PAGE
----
Dual-room CT with a sliding gantry for intraoperative imaging: feasibility and workflow analysis of an interdisciplinary concept
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Currently, intraoperative computed tomography (iCT) is a scarcely used technique in neurosurgery. It remains unclear whether this phenomenon is explained by unfavorable iCT-related workflows and/or a limited number of indications. We here analyzed workflows of an installed dual-room iCT (DR-iCT) as compared to surgical procedures lacking iCT. We compared infection rates, utilizations rates, and the spectrum of indications of DR-iCT with that of a previously used single-room iCT.
The study refers to a consecutive series of patients undergoing either single-room iCT (January 2014–August 2014) or DR-iCT (September 2014–July 2016). A further group undergoing surgery without iCT in the interconnected operating rooms represents the reference group. Workflow measurements and infection rates were calculated. Indications for iCT and utilization rates were compared for each of the devices. CT image quality was rated.
Application of DR-iCT led to a broader use of this technique as compared to the single-room device, which concerned in particular stereotactic neurosurgery. Accordingly, iCT utilization rates significantly increased (up to 50.8 ± 4.6 surgeries per month, p < 0.001). Workflow was slightly prolonged in case of DR-iCT imaging; the difference, however, was not statistically significant. Infections rates were low (range 0.0–0.17 infections per month) and not influenced by the utilization rate. Image quality of the DR-iCT was classified as very good in 34/43 evaluated microsurgical patients.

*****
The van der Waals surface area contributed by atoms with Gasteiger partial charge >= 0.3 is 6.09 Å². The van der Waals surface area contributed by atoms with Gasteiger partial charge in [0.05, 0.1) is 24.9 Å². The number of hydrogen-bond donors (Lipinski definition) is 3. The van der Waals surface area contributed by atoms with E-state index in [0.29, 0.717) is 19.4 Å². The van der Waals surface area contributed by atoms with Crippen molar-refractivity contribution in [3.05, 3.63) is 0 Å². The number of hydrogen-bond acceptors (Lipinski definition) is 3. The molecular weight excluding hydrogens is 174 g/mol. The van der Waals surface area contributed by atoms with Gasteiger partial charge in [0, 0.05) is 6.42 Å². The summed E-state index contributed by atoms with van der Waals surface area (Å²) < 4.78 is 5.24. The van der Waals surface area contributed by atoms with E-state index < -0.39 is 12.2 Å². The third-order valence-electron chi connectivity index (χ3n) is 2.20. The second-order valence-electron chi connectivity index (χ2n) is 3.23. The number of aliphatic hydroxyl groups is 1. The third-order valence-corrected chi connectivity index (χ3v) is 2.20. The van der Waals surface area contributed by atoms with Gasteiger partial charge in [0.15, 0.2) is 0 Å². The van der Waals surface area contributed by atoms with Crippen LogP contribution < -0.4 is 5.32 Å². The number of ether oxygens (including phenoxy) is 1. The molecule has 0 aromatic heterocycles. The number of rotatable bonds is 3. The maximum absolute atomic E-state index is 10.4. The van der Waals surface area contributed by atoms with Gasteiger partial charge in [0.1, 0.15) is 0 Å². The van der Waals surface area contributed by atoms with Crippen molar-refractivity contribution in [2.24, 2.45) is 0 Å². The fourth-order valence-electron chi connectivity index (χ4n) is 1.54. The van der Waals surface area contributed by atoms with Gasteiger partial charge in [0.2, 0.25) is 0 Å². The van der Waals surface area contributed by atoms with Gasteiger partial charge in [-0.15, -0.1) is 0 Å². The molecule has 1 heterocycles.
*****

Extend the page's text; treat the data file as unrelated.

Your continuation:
The use of DR-iCT enhances utilization rates with a broader field of indications for intraoperative imaging. Workflow measurements are not significantly prolonged. The technology is safe, and the imaging quality of modern devices can be expected to be good.
KeywordsIntraoperative CT Sliding gantry Dual-room CT scanner Computed tomography
Compliance with ethical standards
Conflict of interest
The authors declare that they have no conflict of interest.
All procedures performed in studies involving human participants were in accordance with the ethical standards of the institutional research committee and with the 1964 Helsinki declaration and its later amendments or comparable ethical standards.
Informed consent was obtained from all individual participants included in the study.
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